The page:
As an increasing number of employees worldwide are laid off or furloughed it might feel like the worst time possible to look for a new job. Rumours of recessions abound and face-to-face networking opportunities are diminished. It might feel easier to simply put your aspirations on hold and give in.
At Bramwith, we believe in maintaining a positive approach. Procurement and supply chain professionals are resilient and adaptable people after all! For both your mental wellbeing and your career prospects, making the effort to keep the recruitment process going remains the best course of action - providing you’re willing to adapt your approach. Read on for some top tips for job searching during the Coronavirus pandemic.
Easier said than done, perhaps, but you are unlikely to endear yourself to prospective employers if you don’t exercise some patience during the recruitment process. Particularly if they have already advised you of timelines or to wait until they get in touch. Keep in mind that everyone has their own challenges and worries at the moment. These could include personal, health, family and work. The application process may also be slower due to the impacts of video calling, changes in team responsibilities, furloughed staff and so forth. By all means, vent your frustrations in the privacy of your own home, but avoid sharing them with your potential employer.
Brush up on your video/phone interview skills
Any interviews right now are likely to take place via video or phone call. For many of us, this situation is less than ideal but try to approach it in a positive manner. Practice with a friend beforehand, taking note of how you come across on these channels; body language, eye contact, clarity of speech etc. Try to be as natural as you would in a face-to-face scenario and pay attention to verbal or physical cues from your interviewing panel, indicating when more information is required or if it’s your turn to speak.
Remember that the situation is an odd one for all parties involved and everyone is trying to do their best. If technological issues arise (and make sure you test the platform before the interview) laugh them off and don’t let it interrupt your flow or focus more than necessary.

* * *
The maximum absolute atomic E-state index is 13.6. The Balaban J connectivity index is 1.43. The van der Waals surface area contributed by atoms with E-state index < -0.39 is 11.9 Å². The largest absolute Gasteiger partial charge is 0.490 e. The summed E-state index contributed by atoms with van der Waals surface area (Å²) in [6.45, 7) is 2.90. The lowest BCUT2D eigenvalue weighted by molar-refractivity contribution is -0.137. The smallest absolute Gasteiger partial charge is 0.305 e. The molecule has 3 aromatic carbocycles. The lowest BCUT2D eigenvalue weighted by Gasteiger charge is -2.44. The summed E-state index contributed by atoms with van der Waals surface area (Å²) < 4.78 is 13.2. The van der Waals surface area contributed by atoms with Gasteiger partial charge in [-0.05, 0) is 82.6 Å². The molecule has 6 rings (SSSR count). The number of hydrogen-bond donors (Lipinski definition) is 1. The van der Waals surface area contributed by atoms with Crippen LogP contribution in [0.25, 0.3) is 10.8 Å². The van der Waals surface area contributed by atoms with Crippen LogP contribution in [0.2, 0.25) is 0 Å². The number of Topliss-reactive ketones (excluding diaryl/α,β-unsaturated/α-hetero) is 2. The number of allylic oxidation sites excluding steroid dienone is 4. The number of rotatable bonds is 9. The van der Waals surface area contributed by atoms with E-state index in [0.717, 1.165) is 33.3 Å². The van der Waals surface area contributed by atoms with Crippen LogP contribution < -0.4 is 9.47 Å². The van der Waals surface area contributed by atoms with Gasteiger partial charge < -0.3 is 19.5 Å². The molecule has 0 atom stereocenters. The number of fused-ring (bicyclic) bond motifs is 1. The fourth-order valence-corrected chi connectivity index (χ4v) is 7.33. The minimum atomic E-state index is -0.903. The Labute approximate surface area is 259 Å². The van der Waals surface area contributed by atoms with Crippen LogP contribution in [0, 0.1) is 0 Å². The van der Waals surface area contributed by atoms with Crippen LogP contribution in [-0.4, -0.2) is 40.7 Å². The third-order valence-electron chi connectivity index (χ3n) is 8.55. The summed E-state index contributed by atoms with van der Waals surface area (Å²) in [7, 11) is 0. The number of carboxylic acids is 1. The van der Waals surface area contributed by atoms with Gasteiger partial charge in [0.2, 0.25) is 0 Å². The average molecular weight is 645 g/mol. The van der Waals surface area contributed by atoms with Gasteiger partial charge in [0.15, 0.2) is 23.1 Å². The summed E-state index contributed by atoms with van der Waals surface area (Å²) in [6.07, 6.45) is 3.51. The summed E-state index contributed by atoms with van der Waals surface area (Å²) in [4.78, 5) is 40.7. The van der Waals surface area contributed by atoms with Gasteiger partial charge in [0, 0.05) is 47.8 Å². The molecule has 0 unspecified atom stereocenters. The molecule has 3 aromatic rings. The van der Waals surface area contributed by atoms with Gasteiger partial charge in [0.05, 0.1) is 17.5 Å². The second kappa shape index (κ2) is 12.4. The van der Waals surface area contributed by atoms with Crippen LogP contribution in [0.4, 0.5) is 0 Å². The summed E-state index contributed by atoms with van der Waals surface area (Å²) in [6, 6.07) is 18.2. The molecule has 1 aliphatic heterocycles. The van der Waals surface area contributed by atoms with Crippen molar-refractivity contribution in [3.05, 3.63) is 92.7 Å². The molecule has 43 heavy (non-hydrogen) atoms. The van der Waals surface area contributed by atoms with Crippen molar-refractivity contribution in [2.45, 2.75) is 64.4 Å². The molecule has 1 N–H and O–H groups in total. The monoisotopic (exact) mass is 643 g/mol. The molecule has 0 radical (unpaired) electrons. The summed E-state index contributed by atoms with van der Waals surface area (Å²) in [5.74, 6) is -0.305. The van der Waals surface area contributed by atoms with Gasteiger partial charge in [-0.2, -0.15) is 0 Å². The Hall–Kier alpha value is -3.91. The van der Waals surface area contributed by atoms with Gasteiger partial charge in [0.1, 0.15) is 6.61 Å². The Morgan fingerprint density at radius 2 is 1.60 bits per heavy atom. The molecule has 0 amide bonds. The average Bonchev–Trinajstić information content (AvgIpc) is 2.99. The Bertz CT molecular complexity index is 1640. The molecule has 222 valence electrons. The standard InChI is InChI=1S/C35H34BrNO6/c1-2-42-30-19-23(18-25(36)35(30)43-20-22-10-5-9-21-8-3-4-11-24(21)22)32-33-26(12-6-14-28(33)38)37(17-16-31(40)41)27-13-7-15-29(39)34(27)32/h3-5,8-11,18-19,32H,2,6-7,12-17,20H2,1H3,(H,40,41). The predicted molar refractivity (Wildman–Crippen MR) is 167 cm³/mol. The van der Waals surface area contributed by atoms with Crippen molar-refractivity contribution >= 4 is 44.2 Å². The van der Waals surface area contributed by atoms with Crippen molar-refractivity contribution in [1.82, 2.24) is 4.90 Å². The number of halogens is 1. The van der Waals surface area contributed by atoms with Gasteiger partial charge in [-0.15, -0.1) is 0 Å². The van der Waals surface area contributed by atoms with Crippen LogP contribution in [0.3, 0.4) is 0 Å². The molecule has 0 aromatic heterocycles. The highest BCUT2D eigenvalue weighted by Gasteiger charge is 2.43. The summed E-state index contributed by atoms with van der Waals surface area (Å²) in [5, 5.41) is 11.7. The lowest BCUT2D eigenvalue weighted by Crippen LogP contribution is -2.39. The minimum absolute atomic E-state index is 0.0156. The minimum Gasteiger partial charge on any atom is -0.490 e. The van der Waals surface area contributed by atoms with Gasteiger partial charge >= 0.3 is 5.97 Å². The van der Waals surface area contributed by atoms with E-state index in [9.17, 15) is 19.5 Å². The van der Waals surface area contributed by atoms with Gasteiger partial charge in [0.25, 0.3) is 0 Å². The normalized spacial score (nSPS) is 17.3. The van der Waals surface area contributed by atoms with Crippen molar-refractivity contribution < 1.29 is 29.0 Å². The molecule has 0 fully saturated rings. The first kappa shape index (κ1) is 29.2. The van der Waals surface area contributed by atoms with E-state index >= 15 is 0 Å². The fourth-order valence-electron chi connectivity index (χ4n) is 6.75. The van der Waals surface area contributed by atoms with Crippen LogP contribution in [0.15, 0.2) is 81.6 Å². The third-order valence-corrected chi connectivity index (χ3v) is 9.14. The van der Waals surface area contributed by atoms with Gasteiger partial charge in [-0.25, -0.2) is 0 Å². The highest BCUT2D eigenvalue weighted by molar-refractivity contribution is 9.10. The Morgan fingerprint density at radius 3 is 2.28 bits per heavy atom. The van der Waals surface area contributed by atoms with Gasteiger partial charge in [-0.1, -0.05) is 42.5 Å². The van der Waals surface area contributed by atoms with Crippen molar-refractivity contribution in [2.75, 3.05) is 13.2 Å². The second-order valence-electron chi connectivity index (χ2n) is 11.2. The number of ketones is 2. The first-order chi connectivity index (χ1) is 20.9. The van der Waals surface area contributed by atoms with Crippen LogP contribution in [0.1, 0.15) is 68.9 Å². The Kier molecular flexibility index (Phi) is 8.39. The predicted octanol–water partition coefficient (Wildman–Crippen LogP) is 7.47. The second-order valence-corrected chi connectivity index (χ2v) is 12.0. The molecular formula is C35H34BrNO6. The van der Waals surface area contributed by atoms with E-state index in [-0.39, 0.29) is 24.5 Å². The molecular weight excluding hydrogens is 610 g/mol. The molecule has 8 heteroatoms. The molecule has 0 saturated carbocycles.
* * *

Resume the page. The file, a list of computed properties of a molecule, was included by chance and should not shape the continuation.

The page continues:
Discover some top tips on preparing for your interview.
Be prepared for the possibility of interview cancellation
It’s always disappointing when an interview or meeting is cancelled. If this happens to you, try not to take it personally. Many businesses are in a state of flux, with budgets suspended, operations scambled and a workforce scattered and struggling to function remotely.
Before you make contact with the recruiter or potential employer, take a deep breath and remind yourself that there could be a number of reasons for this. Resist the urge to try to convince the interviewer that they should reconsider and conduct the interview despite their reasons. In this situation, it’s far better to use this opportunity to show what an empathetic and understanding person you are.
You’re well within your rights, however, to ask in a respectful manner what the reasons for the cancellation are and to find out if they have plans to reschedule in the future. If it seems like the recruitment process is only stalled for now, reiterate your interest in the company and the role and say that you’ll be looking forward to hearing from them in the future. If the recruiter is unsure of what the future holds, or the role is no longer available - for whatever reason - thank them for the opportunity and ask them to keep you in mind in the future.
Conferences and networking events aren’t the only ways to get noticed, or even headhunted, by prospective employers. LinkedIn is a fabulous platform for getting your name out there. You might even find that hiring managers are more open to connecting as they’re working from home and have more time.